Jack Cuddy: The Man Who Didn’t Appreciate Lou Gehrig Appreciation Day

Sports writer Jack Cuddy passed away 54 years ago, but his work is finding a new audience this week.

Specifically, people are reading a piece Cuddy wrote 80 years ago in advance of Lou Gehrig Appreciation Day, the iconic ceremony marking Gehrig’s retirement from the New York Yankees after he was diagnosed with Amyotrophic Lateral Sclerosis.

Cuddy pooh-poohed the whole idea of the disease and insisted that the Yankees executives had hatched the whole thing up to sell tickets to the July 4 doubleheader.

“Personally. I don’t care what Gehrig’s got,” Cuddy wrote for United Press. “But I’d like to exchange my body for during the next 40 or 50 years. And I’m pretty sure I’d do all right — regardless of the experts’ argument over the Latin or Greek declensions of what Larruping Lou may or may not have.”

Eighty years later, the piece is being called the worst take in sports history.

Who was Jack Cuddy?

That Cuddy might have unwittingly wanted to trade bodies with Gehrig is understandable.

They were about the same age, and, as Cuddy’s friend, the great columnist Red Smith, wrote, Cuddy was a chubby fellow who resembled a kewpie doll.

Cuddy was a well-respected boxing writer who covered all the major fights for the second-largest wire service from 1932 until 1965.

Smith wrote that Cuddy was from Tonopah, Nevada. He managed to find work as a news reporter at a number of big-city newspapers until he was hired in Atlanta for United Press.

When the composer of a well-known song died in Atlanta in 1927, Smith wrote, Cuddy supposedly interspersed lyrics from the song between paragraphs in a dispatch about the man’s life and death. This, Smith wrote, impressed somebody in the upper echelons of UP, and Cuddy went to New York.

He transferred to sports in 1932. Boxing was Cuddy’s forte, but for many years he wrote a general sports column, which ran in newspapers around the country.


In fairness to Cuddy, there was a lot of confusion about Gehrig’s diagnosis and prognosis.

“No one knew what the heck the disease was,” Gehrig’s Yankees teammate Tommy Henrich was quoted as saying in Jonathan Eig’s “The Luckiest Man Alive.”

Yankees general manager Ed Barrow said Gehrig had a form of infantile paralysis.

Eig wrote that Barrow released a letter from the doctor that used the word “poliomyelitis.” Reporters thought this was a form of polio.

Gehrig was telling teammates he had 50-50 chance of beating the disease. Only a small circle of insiders knew the score on this one.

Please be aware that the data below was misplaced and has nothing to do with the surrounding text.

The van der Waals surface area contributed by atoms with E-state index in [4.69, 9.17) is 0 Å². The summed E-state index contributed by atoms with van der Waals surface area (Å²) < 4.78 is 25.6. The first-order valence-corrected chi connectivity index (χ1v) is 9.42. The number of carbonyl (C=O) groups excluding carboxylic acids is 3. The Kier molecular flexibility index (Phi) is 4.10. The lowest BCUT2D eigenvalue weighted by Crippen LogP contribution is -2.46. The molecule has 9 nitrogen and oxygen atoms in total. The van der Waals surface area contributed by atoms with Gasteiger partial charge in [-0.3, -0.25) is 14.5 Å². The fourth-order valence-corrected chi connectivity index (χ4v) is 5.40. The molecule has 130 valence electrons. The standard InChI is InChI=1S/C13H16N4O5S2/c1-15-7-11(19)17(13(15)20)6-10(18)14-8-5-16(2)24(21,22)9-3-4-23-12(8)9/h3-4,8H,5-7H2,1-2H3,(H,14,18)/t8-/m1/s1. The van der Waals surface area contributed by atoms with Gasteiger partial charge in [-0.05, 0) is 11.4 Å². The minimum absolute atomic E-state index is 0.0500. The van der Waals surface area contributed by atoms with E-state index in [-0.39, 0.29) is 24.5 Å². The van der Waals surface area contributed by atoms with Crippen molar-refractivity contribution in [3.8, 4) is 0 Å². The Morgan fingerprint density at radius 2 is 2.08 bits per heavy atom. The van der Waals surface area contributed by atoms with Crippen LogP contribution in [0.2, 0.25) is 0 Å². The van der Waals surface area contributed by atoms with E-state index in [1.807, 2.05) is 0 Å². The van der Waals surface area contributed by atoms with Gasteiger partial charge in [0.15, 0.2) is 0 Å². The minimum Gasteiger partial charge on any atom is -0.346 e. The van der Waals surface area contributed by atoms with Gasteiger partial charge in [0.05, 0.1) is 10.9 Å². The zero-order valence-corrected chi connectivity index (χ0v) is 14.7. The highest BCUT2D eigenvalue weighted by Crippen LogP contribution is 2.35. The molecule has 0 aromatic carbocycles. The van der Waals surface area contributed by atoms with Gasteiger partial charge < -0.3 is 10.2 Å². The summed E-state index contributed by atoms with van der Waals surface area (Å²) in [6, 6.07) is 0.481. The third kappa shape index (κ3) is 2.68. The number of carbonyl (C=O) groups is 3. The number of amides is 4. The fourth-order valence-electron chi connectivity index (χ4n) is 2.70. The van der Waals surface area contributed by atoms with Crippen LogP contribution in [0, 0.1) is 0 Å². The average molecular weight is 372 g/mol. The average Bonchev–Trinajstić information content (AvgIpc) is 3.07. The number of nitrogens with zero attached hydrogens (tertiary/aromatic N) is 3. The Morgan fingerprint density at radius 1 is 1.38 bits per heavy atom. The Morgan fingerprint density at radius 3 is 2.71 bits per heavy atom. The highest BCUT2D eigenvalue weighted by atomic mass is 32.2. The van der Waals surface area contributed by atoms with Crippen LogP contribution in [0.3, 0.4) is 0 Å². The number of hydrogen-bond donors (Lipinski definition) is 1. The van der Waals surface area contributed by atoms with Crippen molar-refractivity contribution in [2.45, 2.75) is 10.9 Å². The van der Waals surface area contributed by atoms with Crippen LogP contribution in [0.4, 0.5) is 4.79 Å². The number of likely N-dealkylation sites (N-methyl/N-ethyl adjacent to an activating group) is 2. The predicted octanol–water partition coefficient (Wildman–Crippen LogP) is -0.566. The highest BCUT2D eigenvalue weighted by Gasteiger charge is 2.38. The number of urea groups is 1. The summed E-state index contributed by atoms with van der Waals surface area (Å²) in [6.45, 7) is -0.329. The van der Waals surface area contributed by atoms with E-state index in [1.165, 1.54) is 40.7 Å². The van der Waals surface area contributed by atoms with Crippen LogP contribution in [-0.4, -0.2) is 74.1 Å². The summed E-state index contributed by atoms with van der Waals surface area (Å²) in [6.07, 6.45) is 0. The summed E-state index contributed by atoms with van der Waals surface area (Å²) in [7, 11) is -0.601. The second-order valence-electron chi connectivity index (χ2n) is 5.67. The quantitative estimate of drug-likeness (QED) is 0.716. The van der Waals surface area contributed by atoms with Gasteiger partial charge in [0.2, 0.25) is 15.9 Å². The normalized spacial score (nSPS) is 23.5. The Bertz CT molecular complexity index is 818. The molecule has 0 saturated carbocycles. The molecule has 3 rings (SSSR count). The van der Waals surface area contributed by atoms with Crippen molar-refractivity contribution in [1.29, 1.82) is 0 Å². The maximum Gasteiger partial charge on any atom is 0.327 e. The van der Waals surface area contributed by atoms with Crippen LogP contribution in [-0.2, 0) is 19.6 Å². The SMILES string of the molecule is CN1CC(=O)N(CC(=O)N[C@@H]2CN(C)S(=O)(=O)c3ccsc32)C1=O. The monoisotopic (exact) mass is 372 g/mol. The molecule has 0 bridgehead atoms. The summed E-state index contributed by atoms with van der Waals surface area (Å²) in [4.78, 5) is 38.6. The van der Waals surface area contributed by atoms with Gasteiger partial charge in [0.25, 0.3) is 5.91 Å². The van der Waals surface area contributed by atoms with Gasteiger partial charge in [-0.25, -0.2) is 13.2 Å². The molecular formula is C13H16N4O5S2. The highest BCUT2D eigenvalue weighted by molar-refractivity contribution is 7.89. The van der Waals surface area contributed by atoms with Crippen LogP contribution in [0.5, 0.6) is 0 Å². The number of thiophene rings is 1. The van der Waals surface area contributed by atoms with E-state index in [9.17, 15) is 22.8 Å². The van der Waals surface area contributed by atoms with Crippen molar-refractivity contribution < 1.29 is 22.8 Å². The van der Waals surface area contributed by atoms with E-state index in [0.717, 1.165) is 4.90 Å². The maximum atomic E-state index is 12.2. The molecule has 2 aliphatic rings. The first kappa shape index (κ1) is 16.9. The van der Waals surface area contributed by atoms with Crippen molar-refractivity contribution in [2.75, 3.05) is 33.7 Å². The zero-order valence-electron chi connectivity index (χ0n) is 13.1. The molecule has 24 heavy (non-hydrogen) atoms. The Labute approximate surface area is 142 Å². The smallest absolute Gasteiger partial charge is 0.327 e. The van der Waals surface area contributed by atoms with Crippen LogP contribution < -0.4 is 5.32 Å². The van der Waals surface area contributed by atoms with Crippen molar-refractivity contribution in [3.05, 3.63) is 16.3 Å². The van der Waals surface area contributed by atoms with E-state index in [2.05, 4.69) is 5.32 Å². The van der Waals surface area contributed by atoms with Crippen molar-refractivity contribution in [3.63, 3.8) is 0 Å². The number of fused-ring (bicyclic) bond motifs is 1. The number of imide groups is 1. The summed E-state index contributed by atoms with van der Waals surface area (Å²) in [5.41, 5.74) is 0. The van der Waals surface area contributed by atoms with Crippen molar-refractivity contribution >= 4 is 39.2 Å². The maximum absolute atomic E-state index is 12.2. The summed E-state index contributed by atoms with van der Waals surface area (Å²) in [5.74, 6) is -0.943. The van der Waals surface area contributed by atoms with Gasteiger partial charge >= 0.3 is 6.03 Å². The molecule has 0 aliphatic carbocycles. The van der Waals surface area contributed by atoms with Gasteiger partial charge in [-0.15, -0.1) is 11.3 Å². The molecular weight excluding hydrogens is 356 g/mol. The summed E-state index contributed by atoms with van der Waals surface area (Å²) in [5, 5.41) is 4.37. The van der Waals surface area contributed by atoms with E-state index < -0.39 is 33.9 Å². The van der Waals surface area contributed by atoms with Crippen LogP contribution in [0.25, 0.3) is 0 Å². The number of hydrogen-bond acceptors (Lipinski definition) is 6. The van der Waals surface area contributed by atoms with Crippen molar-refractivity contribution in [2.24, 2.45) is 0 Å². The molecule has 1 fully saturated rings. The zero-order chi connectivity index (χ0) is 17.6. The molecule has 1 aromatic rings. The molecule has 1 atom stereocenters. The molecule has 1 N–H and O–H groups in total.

Almost no one thought Gehrig was going to die within two years from ALS, Eig wrote.

So wrong

Of course, Eig pointed out, if they called a knowledgeable physician, the writers would have possessed a better idea of the situation.

Instead, they assumed. And Cuddy assumed the worse.

It is a journalist’s job to cut through some of the double-talk and evasiveness of politicians, executives, star athletes, and celebrities and to point out the absurdities of situations.

But Cuddy alleged a grand conspiracy, involving Mayo Clinic doctors, the Yankees front office, and Gehrig. The writer went beyond healthy skepticism, which the sports media often lacks, and exhibited cynicism.

Cuddy’s column should serve as a reminder to bloggers and commentators — including this one — that when you know, absolutely know, what someone else is thinking — and clearly you are just guessing— you do so at your own peril.

The risk is making a giant fool of yourself.

And as people keep finding out, anything thought you express publicly, or in some cases privately, can outlive you by decades thanks to the miracle that is the Internet.

And wrong again

Cuddy knew at some point he was wrong. Gehrig died on June 3, 1941. Being based in New York, Cuddy may have known well before then Gehrig’s condition was serious.

If Cuddy ever wrote about how sorry or wrong he was, I couldn’t find it in a search of newspapers.com.

When Gehrig died, which would have been a natural time to revisit the subject and write a mea culpa, Cuddy was covering the lead up to the Billy Conn vs Joe Louis fight, the biggest boxing match of that era.

Incidentally, Cuddy predicted Conn, the underdog, would win. The writer was wrong about that, too.

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